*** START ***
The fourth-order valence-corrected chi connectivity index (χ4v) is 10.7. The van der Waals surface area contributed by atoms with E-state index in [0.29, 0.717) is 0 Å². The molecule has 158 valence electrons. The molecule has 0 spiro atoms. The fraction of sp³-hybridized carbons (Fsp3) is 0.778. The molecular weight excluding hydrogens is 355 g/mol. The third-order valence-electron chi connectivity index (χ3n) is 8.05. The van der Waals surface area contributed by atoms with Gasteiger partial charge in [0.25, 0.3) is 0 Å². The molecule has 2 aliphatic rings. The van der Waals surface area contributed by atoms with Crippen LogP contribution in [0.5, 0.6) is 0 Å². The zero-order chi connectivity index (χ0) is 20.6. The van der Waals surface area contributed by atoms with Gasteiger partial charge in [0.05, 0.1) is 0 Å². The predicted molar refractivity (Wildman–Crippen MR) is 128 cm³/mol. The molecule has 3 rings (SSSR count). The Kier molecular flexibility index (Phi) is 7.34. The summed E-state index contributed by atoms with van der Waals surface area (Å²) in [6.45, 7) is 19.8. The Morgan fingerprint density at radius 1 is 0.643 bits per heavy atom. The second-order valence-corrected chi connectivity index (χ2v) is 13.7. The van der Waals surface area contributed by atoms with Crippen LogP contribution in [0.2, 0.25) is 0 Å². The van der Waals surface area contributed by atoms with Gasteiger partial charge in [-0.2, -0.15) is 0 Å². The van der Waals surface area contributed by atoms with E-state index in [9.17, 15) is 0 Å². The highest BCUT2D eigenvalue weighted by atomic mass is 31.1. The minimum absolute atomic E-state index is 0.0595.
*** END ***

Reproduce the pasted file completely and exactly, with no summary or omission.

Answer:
The fourth-order valence-corrected chi connectivity index (χ4v) is 10.7. The van der Waals surface area contributed by atoms with E-state index in [0.29, 0.717) is 0 Å². The molecule has 158 valence electrons. The molecule has 0 spiro atoms. The fraction of sp³-hybridized carbons (Fsp3) is 0.778. The molecular weight excluding hydrogens is 355 g/mol. The third-order valence-electron chi connectivity index (χ3n) is 8.05. The van der Waals surface area contributed by atoms with Gasteiger partial charge in [0.25, 0.3) is 0 Å². The molecule has 2 aliphatic rings. The van der Waals surface area contributed by atoms with Crippen LogP contribution in [0.5, 0.6) is 0 Å². The zero-order chi connectivity index (χ0) is 20.6. The van der Waals surface area contributed by atoms with Gasteiger partial charge in [0.05, 0.1) is 0 Å². The predicted molar refractivity (Wildman–Crippen MR) is 128 cm³/mol. The molecule has 3 rings (SSSR count). The Kier molecular flexibility index (Phi) is 7.34. The summed E-state index contributed by atoms with van der Waals surface area (Å²) in [6.45, 7) is 19.8. The Morgan fingerprint density at radius 1 is 0.643 bits per heavy atom. The second-order valence-corrected chi connectivity index (χ2v) is 13.7. The van der Waals surface area contributed by atoms with Crippen LogP contribution in [0.2, 0.25) is 0 Å². The van der Waals surface area contributed by atoms with Gasteiger partial charge in [-0.2, -0.15) is 0 Å². The van der Waals surface area contributed by atoms with E-state index in [9.17, 15) is 0 Å². The highest BCUT2D eigenvalue weighted by atomic mass is 31.1. The minimum absolute atomic E-state index is 0.0595.